Three Times To Paint Copies Of Old Out-Of-Copyright Paintings

Well, since I’m still preparing a series of studies of old out-of-copyright paintings that I’ll post here in early May, I thought that I’d write yet another blog article about this subject. But, first, here’s a preview of the latest one – which is a very stylised/cartoonish and gothic version of Berthe Morisot’s “Femme à l’éventail” (1876):

This is a reduced-size preview, the full-size painting will be posted here on the 7th May.

Anyway, I’ll be talking about when you should make studies of old paintings (whose copyright has expired). For the purposes of this article, I’m going to assume that you already know how to copy from sight alone.

But, if you’ve never done this before, then just be sure to pay close attention to both the exact outlines of everything in the painting (things can be a different shape to what you might expect) and to the size of everything in the painting in relation to everything else in the painting. And practice a lot. You probably won’t get it right the first time, but you might start to get it right after a few attempts.

So, when should you make studies of out-of-copyright paintings?

1) When your artistic self-confidence is low: If you know how to copy from sight, then making a study of an out-of-copyright painting can be a quick way to give yourself a real confidence boost!

This can come in handy when you’ve been going through one of those crappy uninspired phases where, however hard you try, you just can’t seem to produce any good original art.

Making a study of one or more old out-of-copyright paintings allows you to make good-looking art relatively quickly. It can even sometimes allow you to make art that looks at least twice as good as your “ordinary” original art. Like this study I made of an old Gustave Courbet painting from 1843:

This is a reduced-size preview, the full-size painting will be posted here on the 6th May.

And this can be a real confidence-booster, since it can remind you of what making good art feels like. It can also show you that even if your imagination isn’t running at 100%, you are still capable of producing good art.

2) When you need to show off: Following on from everything I’ve said, if you really want to show off – then making a study of an old out-of-copyright painting can be a great way to really impress people.

Yes, it won’t be your original work. But, this doesn’t matter as much as you think. For starters, although I’m not a lawyer (and this should not be considered proper legal advice!), even some basic legal research will show you that as long as you remember two important things, then you’ll probably be ok legally.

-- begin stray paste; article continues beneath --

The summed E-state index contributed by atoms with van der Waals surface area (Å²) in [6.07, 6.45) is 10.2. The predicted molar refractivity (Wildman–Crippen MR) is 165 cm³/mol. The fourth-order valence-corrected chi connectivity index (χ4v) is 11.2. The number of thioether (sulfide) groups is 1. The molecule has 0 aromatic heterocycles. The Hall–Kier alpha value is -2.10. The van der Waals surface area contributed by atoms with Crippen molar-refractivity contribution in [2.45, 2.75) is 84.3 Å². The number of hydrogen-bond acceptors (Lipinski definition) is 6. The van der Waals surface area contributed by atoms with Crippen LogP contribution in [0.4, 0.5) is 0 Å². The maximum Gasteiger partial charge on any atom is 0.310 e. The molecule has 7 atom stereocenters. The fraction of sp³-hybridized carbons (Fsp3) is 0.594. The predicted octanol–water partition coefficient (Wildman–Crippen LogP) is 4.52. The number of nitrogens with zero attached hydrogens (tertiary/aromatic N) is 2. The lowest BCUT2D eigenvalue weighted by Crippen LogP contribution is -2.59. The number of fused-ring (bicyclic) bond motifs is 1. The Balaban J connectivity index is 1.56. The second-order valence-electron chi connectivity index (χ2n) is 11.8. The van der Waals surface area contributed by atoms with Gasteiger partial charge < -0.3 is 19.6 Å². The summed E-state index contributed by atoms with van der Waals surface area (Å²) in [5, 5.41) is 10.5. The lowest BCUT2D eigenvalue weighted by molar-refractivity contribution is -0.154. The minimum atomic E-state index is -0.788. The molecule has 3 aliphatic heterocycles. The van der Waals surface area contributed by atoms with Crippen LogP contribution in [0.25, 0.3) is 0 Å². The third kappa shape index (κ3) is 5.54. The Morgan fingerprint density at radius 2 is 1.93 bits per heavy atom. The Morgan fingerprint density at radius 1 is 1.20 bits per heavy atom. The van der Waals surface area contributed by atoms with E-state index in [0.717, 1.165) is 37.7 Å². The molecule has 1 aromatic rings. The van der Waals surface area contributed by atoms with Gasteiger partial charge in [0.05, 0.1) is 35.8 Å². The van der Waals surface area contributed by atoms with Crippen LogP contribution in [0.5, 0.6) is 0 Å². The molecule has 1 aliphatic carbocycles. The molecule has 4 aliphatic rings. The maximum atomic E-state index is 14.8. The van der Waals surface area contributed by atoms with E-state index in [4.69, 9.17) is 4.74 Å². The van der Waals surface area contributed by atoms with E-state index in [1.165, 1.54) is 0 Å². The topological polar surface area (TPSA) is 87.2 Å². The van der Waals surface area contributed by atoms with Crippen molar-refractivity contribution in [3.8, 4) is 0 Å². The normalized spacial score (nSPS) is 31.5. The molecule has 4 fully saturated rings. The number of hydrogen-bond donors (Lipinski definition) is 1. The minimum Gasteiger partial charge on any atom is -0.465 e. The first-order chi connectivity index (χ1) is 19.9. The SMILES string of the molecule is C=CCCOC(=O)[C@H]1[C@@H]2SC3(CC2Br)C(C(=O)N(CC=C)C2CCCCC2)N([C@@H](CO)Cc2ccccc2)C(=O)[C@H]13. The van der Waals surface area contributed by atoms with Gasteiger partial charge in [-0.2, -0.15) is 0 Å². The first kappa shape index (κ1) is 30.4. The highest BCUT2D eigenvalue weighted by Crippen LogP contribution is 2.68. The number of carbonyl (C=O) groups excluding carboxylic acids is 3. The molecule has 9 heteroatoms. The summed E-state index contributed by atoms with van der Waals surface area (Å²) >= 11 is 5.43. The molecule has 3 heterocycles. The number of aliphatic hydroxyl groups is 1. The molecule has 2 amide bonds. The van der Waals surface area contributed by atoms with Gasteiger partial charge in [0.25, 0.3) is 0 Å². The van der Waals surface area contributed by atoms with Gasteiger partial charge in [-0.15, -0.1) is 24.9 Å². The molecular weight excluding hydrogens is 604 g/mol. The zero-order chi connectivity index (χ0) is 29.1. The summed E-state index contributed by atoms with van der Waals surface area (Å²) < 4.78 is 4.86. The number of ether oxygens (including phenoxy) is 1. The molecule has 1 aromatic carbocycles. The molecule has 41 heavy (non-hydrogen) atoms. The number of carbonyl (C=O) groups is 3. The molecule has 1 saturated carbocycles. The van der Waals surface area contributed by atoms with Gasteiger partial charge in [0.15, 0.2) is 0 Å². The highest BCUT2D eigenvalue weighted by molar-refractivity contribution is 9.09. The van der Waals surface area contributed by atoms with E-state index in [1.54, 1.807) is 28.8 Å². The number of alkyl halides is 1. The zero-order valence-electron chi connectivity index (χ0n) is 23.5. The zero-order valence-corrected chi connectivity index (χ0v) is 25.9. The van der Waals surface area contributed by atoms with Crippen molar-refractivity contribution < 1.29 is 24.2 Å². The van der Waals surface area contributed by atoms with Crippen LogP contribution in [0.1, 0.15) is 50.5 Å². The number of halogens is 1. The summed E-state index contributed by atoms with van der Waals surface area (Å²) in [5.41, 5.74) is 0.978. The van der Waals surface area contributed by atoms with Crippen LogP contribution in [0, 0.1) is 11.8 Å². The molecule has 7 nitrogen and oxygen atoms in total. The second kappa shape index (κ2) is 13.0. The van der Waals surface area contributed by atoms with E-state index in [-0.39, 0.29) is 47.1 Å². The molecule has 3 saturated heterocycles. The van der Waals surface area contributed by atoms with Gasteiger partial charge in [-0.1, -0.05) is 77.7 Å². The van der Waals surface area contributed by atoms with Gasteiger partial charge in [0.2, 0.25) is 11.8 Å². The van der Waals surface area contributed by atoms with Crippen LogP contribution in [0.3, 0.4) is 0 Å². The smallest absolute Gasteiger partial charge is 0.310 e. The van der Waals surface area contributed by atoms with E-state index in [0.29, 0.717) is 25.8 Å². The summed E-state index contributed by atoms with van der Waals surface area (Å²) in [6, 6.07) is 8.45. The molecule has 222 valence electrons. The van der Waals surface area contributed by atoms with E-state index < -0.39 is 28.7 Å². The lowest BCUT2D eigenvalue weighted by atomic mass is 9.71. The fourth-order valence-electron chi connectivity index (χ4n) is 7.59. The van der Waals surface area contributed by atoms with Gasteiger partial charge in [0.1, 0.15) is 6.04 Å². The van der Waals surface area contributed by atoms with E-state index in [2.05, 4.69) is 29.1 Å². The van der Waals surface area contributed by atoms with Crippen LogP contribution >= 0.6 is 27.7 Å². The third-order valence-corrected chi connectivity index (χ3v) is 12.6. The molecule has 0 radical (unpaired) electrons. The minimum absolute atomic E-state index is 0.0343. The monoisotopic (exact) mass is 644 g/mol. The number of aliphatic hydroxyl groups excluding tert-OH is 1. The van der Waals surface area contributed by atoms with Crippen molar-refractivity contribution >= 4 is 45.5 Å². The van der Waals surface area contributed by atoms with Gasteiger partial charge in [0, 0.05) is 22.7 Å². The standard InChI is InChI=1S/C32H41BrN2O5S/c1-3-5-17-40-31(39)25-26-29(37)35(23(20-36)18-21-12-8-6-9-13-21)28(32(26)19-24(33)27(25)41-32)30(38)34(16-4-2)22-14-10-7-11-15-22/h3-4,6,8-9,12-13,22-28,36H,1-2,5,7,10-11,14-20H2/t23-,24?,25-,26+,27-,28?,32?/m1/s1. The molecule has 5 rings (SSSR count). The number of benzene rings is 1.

Firstly, make sure that you’ve checked that the source painting is no longer copyrighted. If you are posting your study online, it is probably a good idea to make sure that the source painting is out-of-copyright in both your own country and in the country where the website you’re posting it to is based.

Secondly, make sure that you make it VERY clear that your study is a copy that you painted (since you may possibly fall foul of fraud and/or forgery laws if you try to pass a modern copy off as an authentic work by the original artist).

On a more social level, showing that you know enough about art history to make studies of historical paintings will make you seem cultured and sophisticated (even if you just found the source paintings by trawling through Wikipedia, Wikimedia Commons etc.. at random until you found something that looked cool and wasn’t copyrighted).

Plus, making studies of old paintings is something that “serious” artists tend to do as an educational exercise too. So, it’s perfectly respectable.

But, if anyone questions the imaginativeness of making studies of old paintings, just show them a side-by-side comparison of the original and your study and point out that you made the study as an exercise to test your current skill level. If your study looks even half as good as the original, it might impress them. If it doesn’t (and they aren’t artists, influential critics, gallery directors, renowned academics etc..), just sarcastically ask them if they can do any better.

3) When you just want to have fun: Finally, making studies of out-of-copyright paintings is wonderfully relaxing. Since another artist has already done all of the really hard work of coming up with a new idea, coming up with an interesting composition etc… you can just sit back and have fun.

Not only that, you can also use a bit of artistic licence (like I’ve done in the examples earlier in this article) to add a bit of your own style and/or personality to the copies that you make. Not only does this allow you to use your imagination in a low-pressure way, but it also means that you can make your study look a bit more distinctive than an “ordinary” copy would be. Plus, it’s kind of like modding a computer game- but with art!


Anyway, I hope that this was useful 🙂

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